pulsesystems

How Secure Are Smartphone Banks?

virtual banking with smartphoneMany consumers shy away from pure smartphone banks. These are the reasons for their concerns.

Established financial institutions are facing digital competition: This week the start-up Neon launched its account app. The Zurich-based company can do without branches – account creation and management are done via mobile phone. Neon is the second Swiss smartphone bank after Zak from Bank Cler. In addition, the account app of the British company Revolut is available in Switzerland, and the German N26 is about to be launched on the market.

Smartphone banking sounds practical, but the companies also raise doubts among consumers. The fear of the unknown frightens off customers. Especially when it comes to money, the perceived risk is high. And there are a lot of negative reviews about virtual banks online.

Protection of Credit Balances

When it comes to security in banking, this primarily concerns the technical systems: are transactions and credit balances sufficiently protected against access by third parties? At the established institutions, this works so well that the demands placed on newcomers are particularly high.

However, the expert assumes that the technical systems at smartphone banks are reliable. The lack of trust is an incentive for the new companies to be particularly secure: “They are aware that they must not allow themselves any mistakes when it comes to security.

Depositor Protection at Smartphone Banks

Swiss depositor protection stipulates that in the event of bankruptcy, customers will be paid deposits of up to CHF 100,000 immediately, i.e. before the bankruptcy proceedings begin.

This depositor protection applies to Zak and Neon. For the German N26, depositor protection is 100,000 euros. Revolut places customer deposits in accounts with the British banks Barclays and Lloyds. If Revolut becomes insolvent, customers can demand their money back from them. According to Revolut, these claims are considered before other creditors – but the British Financial Services Compensation Scheme does not apply to Revolut.

A comprehensive review of Revolut with all details about the virtual bank can be found on GoodByeBanks.com.

Danger of Bankruptcy

In addition to technical security, there is another aspect that discourages consumers from using smartphone banks: What if the smartphone start-up goes bankrupt? Such young companies are often not that stable. Anyone who fears that a smartphone bank will soon close down again would prefer not to entrust their money to it.

To protect consumers, banking service providers in Switzerland therefore need a licence from the Financial Market Authority. Smartphone banks, however, do not obtain such a permit directly, but have their accounts managed by an already approved bank. For Zak it is Bank Cler, for Neon it is Hypothekarbank Lenzburg. This means that regulations such as depositor protection also apply to smartphone banks (see box).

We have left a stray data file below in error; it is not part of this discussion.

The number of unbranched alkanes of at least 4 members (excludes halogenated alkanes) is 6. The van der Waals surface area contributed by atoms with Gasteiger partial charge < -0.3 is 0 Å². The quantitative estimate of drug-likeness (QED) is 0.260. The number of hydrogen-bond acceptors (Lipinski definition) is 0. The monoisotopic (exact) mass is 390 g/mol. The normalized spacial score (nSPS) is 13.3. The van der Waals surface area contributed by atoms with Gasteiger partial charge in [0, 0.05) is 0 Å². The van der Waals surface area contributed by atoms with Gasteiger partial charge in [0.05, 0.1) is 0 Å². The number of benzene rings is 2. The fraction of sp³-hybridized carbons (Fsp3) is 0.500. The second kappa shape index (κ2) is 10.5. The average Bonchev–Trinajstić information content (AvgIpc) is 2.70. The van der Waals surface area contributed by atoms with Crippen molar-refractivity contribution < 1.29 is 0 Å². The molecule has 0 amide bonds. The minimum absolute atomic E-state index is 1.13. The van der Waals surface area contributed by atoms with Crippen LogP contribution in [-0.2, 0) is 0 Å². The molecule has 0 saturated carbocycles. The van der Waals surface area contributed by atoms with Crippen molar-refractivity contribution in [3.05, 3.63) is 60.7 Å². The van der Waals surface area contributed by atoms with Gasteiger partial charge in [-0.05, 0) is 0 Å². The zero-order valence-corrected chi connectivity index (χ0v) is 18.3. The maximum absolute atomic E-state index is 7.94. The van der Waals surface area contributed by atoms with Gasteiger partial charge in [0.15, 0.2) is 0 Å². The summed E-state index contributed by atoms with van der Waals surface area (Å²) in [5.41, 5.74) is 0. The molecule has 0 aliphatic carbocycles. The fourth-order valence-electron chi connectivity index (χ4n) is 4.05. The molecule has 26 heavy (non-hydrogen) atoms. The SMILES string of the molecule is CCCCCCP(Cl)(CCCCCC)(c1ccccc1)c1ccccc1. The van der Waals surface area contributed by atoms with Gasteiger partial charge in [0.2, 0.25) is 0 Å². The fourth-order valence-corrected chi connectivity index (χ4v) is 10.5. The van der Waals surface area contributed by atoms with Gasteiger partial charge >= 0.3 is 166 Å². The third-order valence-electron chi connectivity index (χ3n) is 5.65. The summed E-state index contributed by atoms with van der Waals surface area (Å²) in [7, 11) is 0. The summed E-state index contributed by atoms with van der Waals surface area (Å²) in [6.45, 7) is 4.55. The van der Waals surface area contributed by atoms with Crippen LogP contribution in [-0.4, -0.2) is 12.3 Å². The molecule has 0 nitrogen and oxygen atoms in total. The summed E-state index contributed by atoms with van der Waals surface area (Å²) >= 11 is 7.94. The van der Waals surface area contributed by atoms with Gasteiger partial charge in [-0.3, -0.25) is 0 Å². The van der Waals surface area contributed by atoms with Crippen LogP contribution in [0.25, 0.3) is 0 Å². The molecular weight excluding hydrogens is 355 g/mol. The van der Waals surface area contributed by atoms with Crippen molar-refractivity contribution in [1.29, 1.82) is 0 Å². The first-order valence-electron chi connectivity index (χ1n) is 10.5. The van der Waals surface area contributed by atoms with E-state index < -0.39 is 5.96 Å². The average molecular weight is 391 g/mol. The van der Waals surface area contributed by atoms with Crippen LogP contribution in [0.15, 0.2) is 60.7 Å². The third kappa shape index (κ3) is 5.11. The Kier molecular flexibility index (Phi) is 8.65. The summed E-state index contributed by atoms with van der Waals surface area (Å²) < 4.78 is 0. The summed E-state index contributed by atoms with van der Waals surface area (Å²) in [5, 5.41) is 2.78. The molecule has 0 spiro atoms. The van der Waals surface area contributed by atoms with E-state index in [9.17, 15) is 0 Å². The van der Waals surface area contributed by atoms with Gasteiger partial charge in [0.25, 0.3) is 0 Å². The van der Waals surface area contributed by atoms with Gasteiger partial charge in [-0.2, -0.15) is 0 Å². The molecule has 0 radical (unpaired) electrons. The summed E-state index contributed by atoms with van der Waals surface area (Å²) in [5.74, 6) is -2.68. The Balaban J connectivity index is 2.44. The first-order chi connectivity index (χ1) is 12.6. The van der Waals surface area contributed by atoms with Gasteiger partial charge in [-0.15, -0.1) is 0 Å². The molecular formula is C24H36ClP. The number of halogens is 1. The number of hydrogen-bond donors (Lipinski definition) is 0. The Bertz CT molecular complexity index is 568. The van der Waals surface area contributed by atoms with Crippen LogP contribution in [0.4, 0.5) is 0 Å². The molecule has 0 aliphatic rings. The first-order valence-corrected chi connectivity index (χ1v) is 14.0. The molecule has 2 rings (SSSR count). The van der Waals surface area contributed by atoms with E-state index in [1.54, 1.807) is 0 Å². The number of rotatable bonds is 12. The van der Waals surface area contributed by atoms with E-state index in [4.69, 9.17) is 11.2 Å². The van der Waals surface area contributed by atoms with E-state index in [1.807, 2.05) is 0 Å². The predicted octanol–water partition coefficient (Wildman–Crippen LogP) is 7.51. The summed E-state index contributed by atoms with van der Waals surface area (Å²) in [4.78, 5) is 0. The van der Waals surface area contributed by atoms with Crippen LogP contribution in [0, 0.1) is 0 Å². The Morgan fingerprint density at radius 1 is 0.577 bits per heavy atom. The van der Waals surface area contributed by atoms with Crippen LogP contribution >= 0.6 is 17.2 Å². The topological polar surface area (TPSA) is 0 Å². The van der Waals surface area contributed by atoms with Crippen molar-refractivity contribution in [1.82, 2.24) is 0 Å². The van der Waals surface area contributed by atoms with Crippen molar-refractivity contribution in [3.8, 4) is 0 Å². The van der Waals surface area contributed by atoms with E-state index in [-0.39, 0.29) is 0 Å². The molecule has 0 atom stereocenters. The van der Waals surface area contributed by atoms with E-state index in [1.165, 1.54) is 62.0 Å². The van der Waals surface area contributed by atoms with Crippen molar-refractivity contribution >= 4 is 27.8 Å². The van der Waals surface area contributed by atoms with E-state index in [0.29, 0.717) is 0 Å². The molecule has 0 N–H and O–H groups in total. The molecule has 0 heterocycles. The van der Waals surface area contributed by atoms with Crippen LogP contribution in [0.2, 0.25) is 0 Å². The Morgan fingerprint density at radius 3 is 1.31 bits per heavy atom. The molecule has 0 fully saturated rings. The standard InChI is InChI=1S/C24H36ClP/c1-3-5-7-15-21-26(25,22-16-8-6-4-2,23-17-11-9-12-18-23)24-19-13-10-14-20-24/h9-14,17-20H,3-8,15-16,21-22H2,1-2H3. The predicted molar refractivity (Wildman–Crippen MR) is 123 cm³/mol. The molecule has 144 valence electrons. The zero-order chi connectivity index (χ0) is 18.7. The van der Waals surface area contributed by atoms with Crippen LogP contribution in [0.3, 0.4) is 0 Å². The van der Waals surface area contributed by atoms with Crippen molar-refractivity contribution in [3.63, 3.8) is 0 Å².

Tangled Backgrounds

It gets complicated with foreign suppliers. Revolut has an authorisation in the UK to process electronic payments and a European banking licence in Lithuania. For Swiss customers, however, only the British authorization is decisive, according to a Revolut spokesman. The virtual bank processes financial services in Switzerland via a correspondent account with Credit Suisse – also an institution approved by Finma.

However, the confused background of foreign providers in particular is likely to deter some clients: An average citizen would rather not open an account with an unknown foreign institution.

Revolut Fraud Case 2019

In September ’19, a fraud case at the smartphone bank Revolut caused a stir. Fraudsters stripped a total of 30,000 CHF from the affected customer. Shortly after the incident became known, further victims of fraud were reported in Switzerland and Germany.

In this phishing case, the company is obliged to define a communication channel that provides the necessary security.

In addition to smartphone banks, many people today also use other money apps. The Twint app, for example, is enjoying increasing popularity among many young people. It’s hard to say how secure Twint actually is. The advantage here is certainly that it is backed by established institutions that are at least familiar with online banking and know better how to react in the event of a claim.

Unfortunately, the app’s code is proprietary and, unlike open source software, cannot be viewed publicly. I don’t yet know of any publication that would have tested its structure, processes and communication.

Recommended Security Measures For Users

As a general rule, all system and app updates should be carried out promptly. It’s recommended to uninstall apps that are no longer needed and question the seriousness of new apps.

If possible, users should also activate the encryption of mobile phone data. And add a useful PIN to unlock it.

In addition, it’s recommended not to store to much money with such virtual banks. So far they might be useful as an additional service under certain circumstances, but they probably can’t replace traditional banks yet.

Advantage for Established Banks

The concerns of consumers are an advantage for the established banks. Although the banks are lagging behind the smartphone banks in terms of innovation and flexibility, most customers are not prepared to give up their long-standing relationship with their house bank for this reason.

But people are trying out the services. And if they get used to the new offer, they might increasingly use their banking services with their smartphone competitors.